GOP lawmakers struggle to close gaps in tax plan

 In Politics

Grover Norquist, president of Americans for Tax Reform, suggested eliminating the state and local tax deduction for corporations would be preferential to setting their tax rate above 20 percent.

The talks continued as the Treasury Department released a one-page analysis on Monday that said that the GOP tax plan would need an assist from other Trump administration priorities to pay for itself. That gave ammunition to critics who have pilloried administration claims that the tax cuts would generate enough economic growth on their own to cover the cost.

Welfare reform, infrastructure spending and regulatory relief would also help grow the economy and produce an extra $1.8 trillion of revenue over the next decade, Treasury said — more than enough to offset the up to $1.5 trillion worth of tax cuts that Republicans are working to get into law. However, welfare changes and an infrastructure plan are still just in the talking stages.

Treasury Secretary Steven Mnuchin has been saying for months that his department would produce an analysis that proved the tax cuts would be fully paid for, and other top Republicans like Senate Majority Leader Mitch McConnell have insisted they have no doubt that would be the case.

“The Administration has been focused on tax reform and broader economic policies to stimulate growth, which will generate significant long-term revenue for the government,” Mnuchin said in a statement.

But Monday’s release drew quick criticism, from both Democrats who labeled the analysis “fake math” and independent budget analysts who have long been skeptical that the tax plan would be able to pay for itself.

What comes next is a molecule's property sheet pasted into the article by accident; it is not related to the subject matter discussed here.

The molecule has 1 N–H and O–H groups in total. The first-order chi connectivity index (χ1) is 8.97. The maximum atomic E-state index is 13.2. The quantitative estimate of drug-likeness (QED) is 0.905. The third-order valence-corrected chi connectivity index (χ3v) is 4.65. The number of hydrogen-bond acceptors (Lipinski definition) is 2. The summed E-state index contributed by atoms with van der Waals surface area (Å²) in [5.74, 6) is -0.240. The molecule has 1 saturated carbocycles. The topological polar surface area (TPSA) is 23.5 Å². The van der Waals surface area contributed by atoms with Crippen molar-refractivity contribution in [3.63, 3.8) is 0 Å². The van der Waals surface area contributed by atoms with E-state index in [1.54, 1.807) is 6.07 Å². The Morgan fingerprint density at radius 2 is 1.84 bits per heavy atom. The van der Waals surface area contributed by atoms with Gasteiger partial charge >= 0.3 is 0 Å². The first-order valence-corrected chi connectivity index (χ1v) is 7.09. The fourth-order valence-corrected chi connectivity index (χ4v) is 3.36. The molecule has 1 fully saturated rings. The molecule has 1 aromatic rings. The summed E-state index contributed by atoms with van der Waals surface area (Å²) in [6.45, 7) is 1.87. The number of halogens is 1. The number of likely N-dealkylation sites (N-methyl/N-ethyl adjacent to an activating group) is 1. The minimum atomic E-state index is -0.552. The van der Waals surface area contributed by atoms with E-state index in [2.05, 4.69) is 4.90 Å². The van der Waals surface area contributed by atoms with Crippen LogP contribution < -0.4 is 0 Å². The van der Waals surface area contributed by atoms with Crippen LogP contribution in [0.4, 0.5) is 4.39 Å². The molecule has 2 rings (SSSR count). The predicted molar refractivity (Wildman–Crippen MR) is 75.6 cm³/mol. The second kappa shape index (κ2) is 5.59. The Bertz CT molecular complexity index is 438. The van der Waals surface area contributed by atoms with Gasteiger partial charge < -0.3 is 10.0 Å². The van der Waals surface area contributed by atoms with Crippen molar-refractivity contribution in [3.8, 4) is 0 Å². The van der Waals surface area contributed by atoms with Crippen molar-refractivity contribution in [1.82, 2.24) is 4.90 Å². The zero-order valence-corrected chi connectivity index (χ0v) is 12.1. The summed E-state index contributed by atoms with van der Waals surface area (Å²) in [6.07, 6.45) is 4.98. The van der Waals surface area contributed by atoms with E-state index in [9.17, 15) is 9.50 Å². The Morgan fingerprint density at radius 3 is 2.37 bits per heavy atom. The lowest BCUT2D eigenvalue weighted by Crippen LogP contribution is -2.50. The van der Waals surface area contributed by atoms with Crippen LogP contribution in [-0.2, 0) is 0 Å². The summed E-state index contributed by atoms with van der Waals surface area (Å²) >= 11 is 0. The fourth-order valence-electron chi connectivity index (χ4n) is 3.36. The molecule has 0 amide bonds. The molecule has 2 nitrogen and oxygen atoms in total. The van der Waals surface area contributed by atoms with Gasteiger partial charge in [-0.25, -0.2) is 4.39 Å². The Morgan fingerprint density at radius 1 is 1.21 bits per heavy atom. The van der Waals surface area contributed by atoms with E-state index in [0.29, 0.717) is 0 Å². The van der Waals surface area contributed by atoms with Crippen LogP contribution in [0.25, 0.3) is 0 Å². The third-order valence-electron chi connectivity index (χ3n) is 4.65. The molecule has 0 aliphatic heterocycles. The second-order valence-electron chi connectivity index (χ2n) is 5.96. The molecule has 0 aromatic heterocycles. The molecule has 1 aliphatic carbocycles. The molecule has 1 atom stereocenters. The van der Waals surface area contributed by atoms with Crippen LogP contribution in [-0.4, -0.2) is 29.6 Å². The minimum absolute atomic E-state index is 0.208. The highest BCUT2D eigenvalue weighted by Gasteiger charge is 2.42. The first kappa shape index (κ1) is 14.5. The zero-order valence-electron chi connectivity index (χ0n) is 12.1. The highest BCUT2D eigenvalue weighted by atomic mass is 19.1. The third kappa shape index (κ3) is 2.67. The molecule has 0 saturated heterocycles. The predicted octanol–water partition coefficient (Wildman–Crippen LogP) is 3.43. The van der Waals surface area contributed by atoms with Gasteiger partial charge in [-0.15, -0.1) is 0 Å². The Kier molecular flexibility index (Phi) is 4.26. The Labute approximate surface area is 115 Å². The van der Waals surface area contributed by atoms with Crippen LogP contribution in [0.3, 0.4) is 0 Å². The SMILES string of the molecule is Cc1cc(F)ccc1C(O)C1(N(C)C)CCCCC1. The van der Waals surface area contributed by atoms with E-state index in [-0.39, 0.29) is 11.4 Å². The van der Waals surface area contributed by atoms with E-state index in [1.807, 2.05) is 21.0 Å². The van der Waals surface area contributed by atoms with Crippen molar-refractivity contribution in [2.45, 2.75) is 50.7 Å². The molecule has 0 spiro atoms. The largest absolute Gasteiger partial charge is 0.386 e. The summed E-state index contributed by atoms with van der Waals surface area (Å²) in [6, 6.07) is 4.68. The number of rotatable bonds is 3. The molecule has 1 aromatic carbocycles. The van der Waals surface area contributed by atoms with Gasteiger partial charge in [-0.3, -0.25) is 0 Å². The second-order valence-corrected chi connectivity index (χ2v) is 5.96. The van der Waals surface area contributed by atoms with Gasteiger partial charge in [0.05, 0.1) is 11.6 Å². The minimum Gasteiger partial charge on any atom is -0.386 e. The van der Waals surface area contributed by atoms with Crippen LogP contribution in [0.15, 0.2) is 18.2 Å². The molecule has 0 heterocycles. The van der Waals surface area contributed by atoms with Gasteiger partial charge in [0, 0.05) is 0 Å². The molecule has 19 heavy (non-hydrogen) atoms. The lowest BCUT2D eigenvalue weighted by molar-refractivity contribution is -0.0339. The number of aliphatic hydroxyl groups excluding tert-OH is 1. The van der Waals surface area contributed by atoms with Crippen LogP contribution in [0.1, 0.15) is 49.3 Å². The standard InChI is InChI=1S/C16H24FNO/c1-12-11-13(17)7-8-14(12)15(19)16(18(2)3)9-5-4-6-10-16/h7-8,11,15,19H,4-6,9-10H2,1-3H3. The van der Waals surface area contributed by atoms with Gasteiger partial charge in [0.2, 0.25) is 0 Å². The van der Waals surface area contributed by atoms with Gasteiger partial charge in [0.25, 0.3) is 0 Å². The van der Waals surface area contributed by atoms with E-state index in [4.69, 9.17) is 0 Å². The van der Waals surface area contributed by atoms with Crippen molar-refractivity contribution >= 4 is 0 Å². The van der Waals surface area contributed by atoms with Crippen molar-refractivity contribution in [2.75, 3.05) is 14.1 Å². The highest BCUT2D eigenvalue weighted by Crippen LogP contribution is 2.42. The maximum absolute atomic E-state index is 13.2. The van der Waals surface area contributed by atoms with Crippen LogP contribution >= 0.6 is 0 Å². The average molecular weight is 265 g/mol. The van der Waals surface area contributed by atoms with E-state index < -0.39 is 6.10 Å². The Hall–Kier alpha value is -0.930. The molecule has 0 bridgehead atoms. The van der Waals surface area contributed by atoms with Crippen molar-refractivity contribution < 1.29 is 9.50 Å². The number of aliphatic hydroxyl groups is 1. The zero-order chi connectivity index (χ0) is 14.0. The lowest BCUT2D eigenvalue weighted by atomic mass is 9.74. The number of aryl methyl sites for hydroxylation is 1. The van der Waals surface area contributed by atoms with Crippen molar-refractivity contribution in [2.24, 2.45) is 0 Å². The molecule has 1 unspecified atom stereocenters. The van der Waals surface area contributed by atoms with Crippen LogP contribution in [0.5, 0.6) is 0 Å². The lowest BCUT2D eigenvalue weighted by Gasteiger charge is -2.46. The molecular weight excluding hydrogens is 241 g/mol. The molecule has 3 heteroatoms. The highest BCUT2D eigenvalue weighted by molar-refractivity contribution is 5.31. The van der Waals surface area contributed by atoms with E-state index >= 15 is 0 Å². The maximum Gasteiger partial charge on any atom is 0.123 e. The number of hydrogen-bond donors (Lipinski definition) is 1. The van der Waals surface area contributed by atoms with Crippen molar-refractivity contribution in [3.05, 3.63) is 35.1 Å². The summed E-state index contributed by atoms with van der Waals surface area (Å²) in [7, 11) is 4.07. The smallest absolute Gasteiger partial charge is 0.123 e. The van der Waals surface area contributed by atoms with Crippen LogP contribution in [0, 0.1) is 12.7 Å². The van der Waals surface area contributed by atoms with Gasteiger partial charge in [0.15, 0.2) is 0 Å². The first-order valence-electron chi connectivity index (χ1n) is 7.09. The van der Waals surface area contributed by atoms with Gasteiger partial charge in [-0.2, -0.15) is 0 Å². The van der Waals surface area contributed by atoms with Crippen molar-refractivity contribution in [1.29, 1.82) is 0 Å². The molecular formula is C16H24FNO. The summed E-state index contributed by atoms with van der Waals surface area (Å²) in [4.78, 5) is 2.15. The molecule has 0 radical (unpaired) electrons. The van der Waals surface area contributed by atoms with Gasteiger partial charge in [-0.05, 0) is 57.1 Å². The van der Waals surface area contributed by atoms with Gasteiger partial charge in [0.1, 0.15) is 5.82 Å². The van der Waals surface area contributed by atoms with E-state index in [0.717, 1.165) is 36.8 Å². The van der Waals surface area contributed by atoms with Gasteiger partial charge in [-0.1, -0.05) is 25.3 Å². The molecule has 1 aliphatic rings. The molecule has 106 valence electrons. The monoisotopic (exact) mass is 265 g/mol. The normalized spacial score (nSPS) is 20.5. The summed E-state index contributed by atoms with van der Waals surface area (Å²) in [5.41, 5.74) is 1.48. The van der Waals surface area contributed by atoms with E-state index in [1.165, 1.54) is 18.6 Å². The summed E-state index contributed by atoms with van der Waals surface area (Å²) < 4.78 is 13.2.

The Joint Committee on Taxation, in a report released Monday, found that the House tax plan would cost around $1 trillion over a decade even when accounting for economic growth, much the same as it found when examining the tax bill passed by the Senate Finance Committee.

A range of nonpartisan outside analysts — the Urban-Brookings Tax Policy Center, the Tax Foundation and the Penn Wharton Budget Model — have all reached similar conclusions.

“This Treasury report makes a mockery of dynamic scoring and analysis, which is meant to help policymakers understand how their choices will affect the size of the economy,” said Maya MacGuineas of the Committee for a Responsible Federal Budget.

Sen. Elizabeth Warren (D-Mass.), who asked the Treasury inspector general to investigate Mnuchin’s previous refusal to release the department’s economic analysis of the GOP tax plan, called Monday’s one-page analysis “pathetic.”

The Treasury Department “promised an economic analysis — but this isn’t it,” Warren said on Twitter. “I look forward to the IG’s investigation providing real answers for American families.”

Colin Wilhelm contributed to this report.

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